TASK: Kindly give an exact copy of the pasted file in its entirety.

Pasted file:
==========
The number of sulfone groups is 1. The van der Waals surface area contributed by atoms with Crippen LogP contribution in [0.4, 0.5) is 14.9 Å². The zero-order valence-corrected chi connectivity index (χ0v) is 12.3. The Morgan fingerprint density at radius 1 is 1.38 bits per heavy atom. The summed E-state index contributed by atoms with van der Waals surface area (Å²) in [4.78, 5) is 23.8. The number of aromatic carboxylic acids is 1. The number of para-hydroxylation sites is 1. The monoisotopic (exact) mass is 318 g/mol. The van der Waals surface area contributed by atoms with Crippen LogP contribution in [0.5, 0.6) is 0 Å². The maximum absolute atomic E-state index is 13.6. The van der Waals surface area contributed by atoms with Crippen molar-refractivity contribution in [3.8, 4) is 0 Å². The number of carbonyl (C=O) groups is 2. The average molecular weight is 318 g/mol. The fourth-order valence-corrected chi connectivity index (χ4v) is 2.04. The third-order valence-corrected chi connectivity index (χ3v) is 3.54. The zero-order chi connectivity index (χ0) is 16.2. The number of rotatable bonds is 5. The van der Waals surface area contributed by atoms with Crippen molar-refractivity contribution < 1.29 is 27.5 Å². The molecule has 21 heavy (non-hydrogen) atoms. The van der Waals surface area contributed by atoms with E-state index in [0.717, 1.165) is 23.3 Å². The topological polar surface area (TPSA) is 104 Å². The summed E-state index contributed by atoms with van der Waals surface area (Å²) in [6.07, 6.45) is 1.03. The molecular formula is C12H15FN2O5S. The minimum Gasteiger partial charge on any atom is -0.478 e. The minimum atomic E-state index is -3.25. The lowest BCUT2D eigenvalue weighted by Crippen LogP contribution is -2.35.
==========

The number of sulfone groups is 1. The van der Waals surface area contributed by atoms with Crippen LogP contribution in [0.4, 0.5) is 14.9 Å². The zero-order valence-corrected chi connectivity index (χ0v) is 12.3. The Morgan fingerprint density at radius 1 is 1.38 bits per heavy atom. The summed E-state index contributed by atoms with van der Waals surface area (Å²) in [4.78, 5) is 23.8. The number of aromatic carboxylic acids is 1. The number of para-hydroxylation sites is 1. The monoisotopic (exact) mass is 318 g/mol. The van der Waals surface area contributed by atoms with Crippen LogP contribution in [0.5, 0.6) is 0 Å². The maximum absolute atomic E-state index is 13.6. The van der Waals surface area contributed by atoms with Crippen molar-refractivity contribution in [3.8, 4) is 0 Å². The number of carbonyl (C=O) groups is 2. The average molecular weight is 318 g/mol. The fourth-order valence-corrected chi connectivity index (χ4v) is 2.04. The third-order valence-corrected chi connectivity index (χ3v) is 3.54. The zero-order chi connectivity index (χ0) is 16.2. The number of rotatable bonds is 5. The van der Waals surface area contributed by atoms with Crippen molar-refractivity contribution < 1.29 is 27.5 Å². The molecule has 21 heavy (non-hydrogen) atoms. The van der Waals surface area contributed by atoms with E-state index in [0.717, 1.165) is 23.3 Å². The topological polar surface area (TPSA) is 104 Å². The summed E-state index contributed by atoms with van der Waals surface area (Å²) in [6.07, 6.45) is 1.03. The molecular formula is C12H15FN2O5S. The minimum Gasteiger partial charge on any atom is -0.478 e. The minimum atomic E-state index is -3.25. The lowest BCUT2D eigenvalue weighted by Crippen LogP contribution is -2.35.